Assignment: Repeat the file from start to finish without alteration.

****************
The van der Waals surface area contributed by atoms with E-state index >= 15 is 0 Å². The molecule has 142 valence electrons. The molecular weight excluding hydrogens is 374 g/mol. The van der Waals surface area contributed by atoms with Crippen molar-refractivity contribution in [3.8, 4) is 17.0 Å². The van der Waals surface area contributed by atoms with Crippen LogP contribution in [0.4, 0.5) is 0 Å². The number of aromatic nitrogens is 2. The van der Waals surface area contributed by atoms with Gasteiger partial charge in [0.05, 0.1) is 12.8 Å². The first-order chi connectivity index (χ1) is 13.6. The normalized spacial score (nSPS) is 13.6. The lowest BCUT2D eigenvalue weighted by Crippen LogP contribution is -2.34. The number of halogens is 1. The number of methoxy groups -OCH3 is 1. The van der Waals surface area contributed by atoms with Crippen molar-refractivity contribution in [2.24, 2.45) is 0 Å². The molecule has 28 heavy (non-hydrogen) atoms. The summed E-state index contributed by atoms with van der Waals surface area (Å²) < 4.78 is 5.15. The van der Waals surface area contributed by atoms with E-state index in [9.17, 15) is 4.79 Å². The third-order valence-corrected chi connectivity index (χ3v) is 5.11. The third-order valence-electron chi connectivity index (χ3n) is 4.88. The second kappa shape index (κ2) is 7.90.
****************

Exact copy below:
The van der Waals surface area contributed by atoms with E-state index >= 15 is 0 Å². The molecule has 142 valence electrons. The molecular weight excluding hydrogens is 374 g/mol. The van der Waals surface area contributed by atoms with Crippen molar-refractivity contribution in [3.8, 4) is 17.0 Å². The van der Waals surface area contributed by atoms with Crippen LogP contribution in [0.4, 0.5) is 0 Å². The number of aromatic nitrogens is 2. The van der Waals surface area contributed by atoms with Gasteiger partial charge in [0.05, 0.1) is 12.8 Å². The first-order chi connectivity index (χ1) is 13.6. The normalized spacial score (nSPS) is 13.6. The lowest BCUT2D eigenvalue weighted by Crippen LogP contribution is -2.34. The number of halogens is 1. The number of methoxy groups -OCH3 is 1. The van der Waals surface area contributed by atoms with Crippen molar-refractivity contribution in [2.24, 2.45) is 0 Å². The molecule has 28 heavy (non-hydrogen) atoms. The summed E-state index contributed by atoms with van der Waals surface area (Å²) < 4.78 is 5.15. The van der Waals surface area contributed by atoms with E-state index in [9.17, 15) is 4.79 Å². The third-order valence-corrected chi connectivity index (χ3v) is 5.11. The third-order valence-electron chi connectivity index (χ3n) is 4.88. The second kappa shape index (κ2) is 7.90.